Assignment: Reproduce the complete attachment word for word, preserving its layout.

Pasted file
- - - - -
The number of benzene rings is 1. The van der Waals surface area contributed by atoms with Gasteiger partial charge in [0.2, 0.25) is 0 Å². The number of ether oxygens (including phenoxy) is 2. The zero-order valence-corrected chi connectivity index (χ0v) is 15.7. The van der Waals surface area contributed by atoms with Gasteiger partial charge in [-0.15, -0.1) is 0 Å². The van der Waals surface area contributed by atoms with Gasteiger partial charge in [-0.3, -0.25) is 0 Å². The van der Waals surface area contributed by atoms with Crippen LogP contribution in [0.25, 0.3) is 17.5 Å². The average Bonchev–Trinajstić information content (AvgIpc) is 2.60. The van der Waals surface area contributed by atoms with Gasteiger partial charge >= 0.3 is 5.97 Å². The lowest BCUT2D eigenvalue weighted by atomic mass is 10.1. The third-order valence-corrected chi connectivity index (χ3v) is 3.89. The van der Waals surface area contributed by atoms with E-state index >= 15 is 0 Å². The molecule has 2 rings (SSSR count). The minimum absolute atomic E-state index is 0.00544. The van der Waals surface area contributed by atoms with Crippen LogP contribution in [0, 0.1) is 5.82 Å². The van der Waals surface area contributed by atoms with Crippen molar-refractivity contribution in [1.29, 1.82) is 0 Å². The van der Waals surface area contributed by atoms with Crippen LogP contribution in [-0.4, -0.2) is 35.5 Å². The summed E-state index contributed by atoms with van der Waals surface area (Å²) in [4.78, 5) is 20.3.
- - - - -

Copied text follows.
The number of benzene rings is 1. The van der Waals surface area contributed by atoms with Gasteiger partial charge in [0.2, 0.25) is 0 Å². The number of ether oxygens (including phenoxy) is 2. The zero-order valence-corrected chi connectivity index (χ0v) is 15.7. The van der Waals surface area contributed by atoms with Gasteiger partial charge in [-0.15, -0.1) is 0 Å². The van der Waals surface area contributed by atoms with Gasteiger partial charge in [-0.3, -0.25) is 0 Å². The van der Waals surface area contributed by atoms with Crippen LogP contribution in [0.25, 0.3) is 17.5 Å². The average Bonchev–Trinajstić information content (AvgIpc) is 2.60. The van der Waals surface area contributed by atoms with Gasteiger partial charge >= 0.3 is 5.97 Å². The lowest BCUT2D eigenvalue weighted by atomic mass is 10.1. The third-order valence-corrected chi connectivity index (χ3v) is 3.89. The van der Waals surface area contributed by atoms with E-state index >= 15 is 0 Å². The molecule has 2 rings (SSSR count). The minimum absolute atomic E-state index is 0.00544. The van der Waals surface area contributed by atoms with Crippen LogP contribution in [0, 0.1) is 5.82 Å². The van der Waals surface area contributed by atoms with Crippen molar-refractivity contribution in [1.29, 1.82) is 0 Å². The van der Waals surface area contributed by atoms with Crippen LogP contribution in [-0.4, -0.2) is 35.5 Å². The summed E-state index contributed by atoms with van der Waals surface area (Å²) in [4.78, 5) is 20.3.